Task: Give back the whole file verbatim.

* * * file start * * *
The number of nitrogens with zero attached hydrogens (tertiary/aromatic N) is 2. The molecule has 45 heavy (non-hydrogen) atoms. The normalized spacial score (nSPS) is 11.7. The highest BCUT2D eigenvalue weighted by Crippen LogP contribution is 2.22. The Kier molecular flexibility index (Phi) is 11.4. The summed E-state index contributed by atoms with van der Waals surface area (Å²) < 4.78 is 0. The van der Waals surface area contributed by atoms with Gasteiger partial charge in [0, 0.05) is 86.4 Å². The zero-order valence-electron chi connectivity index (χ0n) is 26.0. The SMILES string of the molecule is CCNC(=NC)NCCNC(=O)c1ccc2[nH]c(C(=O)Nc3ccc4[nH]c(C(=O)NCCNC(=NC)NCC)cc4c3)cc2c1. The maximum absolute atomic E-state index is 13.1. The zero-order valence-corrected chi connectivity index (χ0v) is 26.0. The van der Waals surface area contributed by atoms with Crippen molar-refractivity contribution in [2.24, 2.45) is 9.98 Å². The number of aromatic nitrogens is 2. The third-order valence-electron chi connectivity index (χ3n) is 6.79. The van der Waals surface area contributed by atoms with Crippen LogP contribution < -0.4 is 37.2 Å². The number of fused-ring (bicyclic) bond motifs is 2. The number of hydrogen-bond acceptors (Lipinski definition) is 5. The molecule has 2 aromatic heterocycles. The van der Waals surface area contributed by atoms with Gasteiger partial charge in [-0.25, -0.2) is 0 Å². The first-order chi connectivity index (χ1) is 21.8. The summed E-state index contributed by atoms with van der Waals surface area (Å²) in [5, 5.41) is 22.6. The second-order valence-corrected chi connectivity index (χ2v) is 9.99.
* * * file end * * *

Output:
The number of nitrogens with zero attached hydrogens (tertiary/aromatic N) is 2. The molecule has 45 heavy (non-hydrogen) atoms. The normalized spacial score (nSPS) is 11.7. The highest BCUT2D eigenvalue weighted by Crippen LogP contribution is 2.22. The Kier molecular flexibility index (Phi) is 11.4. The summed E-state index contributed by atoms with van der Waals surface area (Å²) < 4.78 is 0. The van der Waals surface area contributed by atoms with Gasteiger partial charge in [0, 0.05) is 86.4 Å². The zero-order valence-electron chi connectivity index (χ0n) is 26.0. The SMILES string of the molecule is CCNC(=NC)NCCNC(=O)c1ccc2[nH]c(C(=O)Nc3ccc4[nH]c(C(=O)NCCNC(=NC)NCC)cc4c3)cc2c1. The maximum absolute atomic E-state index is 13.1. The zero-order valence-corrected chi connectivity index (χ0v) is 26.0. The van der Waals surface area contributed by atoms with Crippen molar-refractivity contribution in [2.24, 2.45) is 9.98 Å². The number of aromatic nitrogens is 2. The third-order valence-electron chi connectivity index (χ3n) is 6.79. The van der Waals surface area contributed by atoms with Crippen LogP contribution < -0.4 is 37.2 Å². The number of fused-ring (bicyclic) bond motifs is 2. The number of hydrogen-bond acceptors (Lipinski definition) is 5. The molecule has 2 aromatic heterocycles. The van der Waals surface area contributed by atoms with Gasteiger partial charge in [-0.25, -0.2) is 0 Å². The first-order chi connectivity index (χ1) is 21.8. The summed E-state index contributed by atoms with van der Waals surface area (Å²) in [5, 5.41) is 22.6. The second-order valence-corrected chi connectivity index (χ2v) is 9.99.